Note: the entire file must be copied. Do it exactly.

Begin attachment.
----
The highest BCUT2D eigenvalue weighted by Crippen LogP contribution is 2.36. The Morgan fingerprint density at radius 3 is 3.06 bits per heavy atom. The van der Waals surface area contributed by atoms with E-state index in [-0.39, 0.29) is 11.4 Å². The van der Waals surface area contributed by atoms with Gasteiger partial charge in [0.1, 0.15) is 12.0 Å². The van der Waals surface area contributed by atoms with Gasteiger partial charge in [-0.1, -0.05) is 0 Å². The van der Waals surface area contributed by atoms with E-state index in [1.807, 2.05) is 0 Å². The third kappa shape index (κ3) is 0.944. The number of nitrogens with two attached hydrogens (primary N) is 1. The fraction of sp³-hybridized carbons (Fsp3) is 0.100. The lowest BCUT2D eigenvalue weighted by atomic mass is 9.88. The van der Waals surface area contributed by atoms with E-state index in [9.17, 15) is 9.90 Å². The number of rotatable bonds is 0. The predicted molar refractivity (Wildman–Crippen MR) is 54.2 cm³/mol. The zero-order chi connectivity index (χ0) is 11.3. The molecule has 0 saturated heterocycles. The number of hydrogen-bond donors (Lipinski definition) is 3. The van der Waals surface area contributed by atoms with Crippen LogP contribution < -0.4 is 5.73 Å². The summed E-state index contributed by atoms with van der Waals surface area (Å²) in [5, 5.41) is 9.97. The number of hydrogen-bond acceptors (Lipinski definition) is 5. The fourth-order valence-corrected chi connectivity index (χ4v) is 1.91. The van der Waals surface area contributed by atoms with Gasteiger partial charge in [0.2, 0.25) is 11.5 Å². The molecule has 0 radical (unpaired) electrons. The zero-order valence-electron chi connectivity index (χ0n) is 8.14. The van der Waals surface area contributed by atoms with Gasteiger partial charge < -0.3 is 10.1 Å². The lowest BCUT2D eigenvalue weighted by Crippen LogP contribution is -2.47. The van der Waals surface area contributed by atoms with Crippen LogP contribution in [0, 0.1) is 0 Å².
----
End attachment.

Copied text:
The highest BCUT2D eigenvalue weighted by Crippen LogP contribution is 2.36. The Morgan fingerprint density at radius 3 is 3.06 bits per heavy atom. The van der Waals surface area contributed by atoms with E-state index in [-0.39, 0.29) is 11.4 Å². The van der Waals surface area contributed by atoms with Gasteiger partial charge in [0.1, 0.15) is 12.0 Å². The van der Waals surface area contributed by atoms with Gasteiger partial charge in [-0.1, -0.05) is 0 Å². The van der Waals surface area contributed by atoms with E-state index in [1.807, 2.05) is 0 Å². The third kappa shape index (κ3) is 0.944. The number of nitrogens with two attached hydrogens (primary N) is 1. The fraction of sp³-hybridized carbons (Fsp3) is 0.100. The lowest BCUT2D eigenvalue weighted by atomic mass is 9.88. The van der Waals surface area contributed by atoms with E-state index in [9.17, 15) is 9.90 Å². The number of rotatable bonds is 0. The predicted molar refractivity (Wildman–Crippen MR) is 54.2 cm³/mol. The zero-order chi connectivity index (χ0) is 11.3. The molecule has 0 saturated heterocycles. The number of hydrogen-bond donors (Lipinski definition) is 3. The van der Waals surface area contributed by atoms with Crippen LogP contribution < -0.4 is 5.73 Å². The summed E-state index contributed by atoms with van der Waals surface area (Å²) in [5, 5.41) is 9.97. The number of hydrogen-bond acceptors (Lipinski definition) is 5. The fourth-order valence-corrected chi connectivity index (χ4v) is 1.91. The van der Waals surface area contributed by atoms with Gasteiger partial charge in [0.2, 0.25) is 11.5 Å². The molecule has 0 radical (unpaired) electrons. The zero-order valence-electron chi connectivity index (χ0n) is 8.14. The van der Waals surface area contributed by atoms with Gasteiger partial charge < -0.3 is 10.1 Å². The lowest BCUT2D eigenvalue weighted by Crippen LogP contribution is -2.47. The van der Waals surface area contributed by atoms with Crippen LogP contribution in [0, 0.1) is 0 Å².